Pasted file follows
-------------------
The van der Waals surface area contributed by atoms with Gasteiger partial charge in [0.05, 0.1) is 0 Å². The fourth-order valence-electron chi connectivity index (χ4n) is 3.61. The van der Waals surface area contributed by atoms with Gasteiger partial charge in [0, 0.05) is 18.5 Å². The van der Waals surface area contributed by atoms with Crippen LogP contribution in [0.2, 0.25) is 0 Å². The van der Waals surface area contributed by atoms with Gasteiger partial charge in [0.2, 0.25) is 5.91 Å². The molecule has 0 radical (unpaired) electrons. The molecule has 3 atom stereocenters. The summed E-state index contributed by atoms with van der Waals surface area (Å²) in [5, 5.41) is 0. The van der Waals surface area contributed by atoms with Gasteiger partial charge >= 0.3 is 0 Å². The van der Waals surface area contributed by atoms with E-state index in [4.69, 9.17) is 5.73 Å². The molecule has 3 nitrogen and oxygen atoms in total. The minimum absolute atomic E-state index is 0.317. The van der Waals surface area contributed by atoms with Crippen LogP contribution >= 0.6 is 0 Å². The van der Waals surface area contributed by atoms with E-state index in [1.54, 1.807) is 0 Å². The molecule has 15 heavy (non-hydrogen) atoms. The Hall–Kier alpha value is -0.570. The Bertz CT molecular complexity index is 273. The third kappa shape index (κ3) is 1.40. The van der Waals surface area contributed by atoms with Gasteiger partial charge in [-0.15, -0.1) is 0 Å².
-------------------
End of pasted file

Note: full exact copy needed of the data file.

The van der Waals surface area contributed by atoms with Gasteiger partial charge in [0.05, 0.1) is 0 Å². The fourth-order valence-electron chi connectivity index (χ4n) is 3.61. The van der Waals surface area contributed by atoms with Gasteiger partial charge in [0, 0.05) is 18.5 Å². The van der Waals surface area contributed by atoms with Crippen LogP contribution in [0.2, 0.25) is 0 Å². The van der Waals surface area contributed by atoms with Gasteiger partial charge in [0.2, 0.25) is 5.91 Å². The molecule has 0 radical (unpaired) electrons. The molecule has 3 atom stereocenters. The summed E-state index contributed by atoms with van der Waals surface area (Å²) in [5, 5.41) is 0. The van der Waals surface area contributed by atoms with Gasteiger partial charge >= 0.3 is 0 Å². The van der Waals surface area contributed by atoms with E-state index in [4.69, 9.17) is 5.73 Å². The molecule has 3 nitrogen and oxygen atoms in total. The minimum absolute atomic E-state index is 0.317. The van der Waals surface area contributed by atoms with Crippen LogP contribution >= 0.6 is 0 Å². The van der Waals surface area contributed by atoms with E-state index in [1.54, 1.807) is 0 Å². The molecule has 15 heavy (non-hydrogen) atoms. The Hall–Kier alpha value is -0.570. The Bertz CT molecular complexity index is 273. The third kappa shape index (κ3) is 1.40. The van der Waals surface area contributed by atoms with Gasteiger partial charge in [-0.15, -0.1) is 0 Å².